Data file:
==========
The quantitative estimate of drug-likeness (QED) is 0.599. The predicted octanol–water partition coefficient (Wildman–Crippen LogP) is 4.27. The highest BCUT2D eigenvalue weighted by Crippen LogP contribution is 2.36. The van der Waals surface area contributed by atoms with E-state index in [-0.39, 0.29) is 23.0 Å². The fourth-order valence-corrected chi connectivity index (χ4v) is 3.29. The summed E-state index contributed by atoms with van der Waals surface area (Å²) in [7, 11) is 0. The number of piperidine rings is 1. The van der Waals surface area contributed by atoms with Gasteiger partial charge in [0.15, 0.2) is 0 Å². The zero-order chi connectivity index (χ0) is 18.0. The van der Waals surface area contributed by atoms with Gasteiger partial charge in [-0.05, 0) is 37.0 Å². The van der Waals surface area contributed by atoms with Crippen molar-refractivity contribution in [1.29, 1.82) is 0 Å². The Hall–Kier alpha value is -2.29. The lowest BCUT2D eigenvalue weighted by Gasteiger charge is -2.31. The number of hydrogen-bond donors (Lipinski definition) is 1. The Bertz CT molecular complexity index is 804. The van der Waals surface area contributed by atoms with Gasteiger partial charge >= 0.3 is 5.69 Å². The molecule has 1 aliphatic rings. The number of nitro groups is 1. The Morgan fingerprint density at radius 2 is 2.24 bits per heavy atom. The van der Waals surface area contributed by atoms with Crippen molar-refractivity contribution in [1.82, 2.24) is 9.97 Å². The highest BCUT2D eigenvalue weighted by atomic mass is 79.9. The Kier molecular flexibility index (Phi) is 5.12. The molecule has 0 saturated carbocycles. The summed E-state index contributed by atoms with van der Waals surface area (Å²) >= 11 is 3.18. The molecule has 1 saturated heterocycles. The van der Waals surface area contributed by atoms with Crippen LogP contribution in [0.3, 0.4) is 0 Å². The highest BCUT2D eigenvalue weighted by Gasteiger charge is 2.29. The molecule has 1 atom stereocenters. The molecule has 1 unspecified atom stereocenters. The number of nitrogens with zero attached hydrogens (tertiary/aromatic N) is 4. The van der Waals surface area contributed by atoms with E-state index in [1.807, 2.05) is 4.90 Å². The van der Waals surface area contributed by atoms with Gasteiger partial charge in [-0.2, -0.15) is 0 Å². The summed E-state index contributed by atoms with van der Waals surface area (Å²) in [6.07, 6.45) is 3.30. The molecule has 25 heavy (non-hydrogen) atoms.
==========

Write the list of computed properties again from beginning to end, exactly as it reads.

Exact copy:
The quantitative estimate of drug-likeness (QED) is 0.599. The predicted octanol–water partition coefficient (Wildman–Crippen LogP) is 4.27. The highest BCUT2D eigenvalue weighted by Crippen LogP contribution is 2.36. The van der Waals surface area contributed by atoms with E-state index in [-0.39, 0.29) is 23.0 Å². The fourth-order valence-corrected chi connectivity index (χ4v) is 3.29. The summed E-state index contributed by atoms with van der Waals surface area (Å²) in [7, 11) is 0. The number of piperidine rings is 1. The van der Waals surface area contributed by atoms with Gasteiger partial charge in [0.15, 0.2) is 0 Å². The zero-order chi connectivity index (χ0) is 18.0. The van der Waals surface area contributed by atoms with Gasteiger partial charge in [-0.05, 0) is 37.0 Å². The van der Waals surface area contributed by atoms with Crippen molar-refractivity contribution in [1.29, 1.82) is 0 Å². The Hall–Kier alpha value is -2.29. The lowest BCUT2D eigenvalue weighted by Gasteiger charge is -2.31. The number of hydrogen-bond donors (Lipinski definition) is 1. The Bertz CT molecular complexity index is 804. The van der Waals surface area contributed by atoms with Gasteiger partial charge >= 0.3 is 5.69 Å². The molecule has 1 aliphatic rings. The number of nitro groups is 1. The Morgan fingerprint density at radius 2 is 2.24 bits per heavy atom. The van der Waals surface area contributed by atoms with Crippen molar-refractivity contribution in [1.82, 2.24) is 9.97 Å². The highest BCUT2D eigenvalue weighted by atomic mass is 79.9. The Kier molecular flexibility index (Phi) is 5.12. The molecule has 0 saturated carbocycles. The summed E-state index contributed by atoms with van der Waals surface area (Å²) >= 11 is 3.18. The molecule has 1 saturated heterocycles. The van der Waals surface area contributed by atoms with Crippen LogP contribution in [0.3, 0.4) is 0 Å². The highest BCUT2D eigenvalue weighted by Gasteiger charge is 2.29. The molecule has 1 atom stereocenters. The molecule has 1 unspecified atom stereocenters. The number of nitrogens with zero attached hydrogens (tertiary/aromatic N) is 4. The van der Waals surface area contributed by atoms with E-state index in [1.807, 2.05) is 4.90 Å². The van der Waals surface area contributed by atoms with Gasteiger partial charge in [-0.2, -0.15) is 0 Å². The summed E-state index contributed by atoms with van der Waals surface area (Å²) in [6.07, 6.45) is 3.30. The molecule has 25 heavy (non-hydrogen) atoms.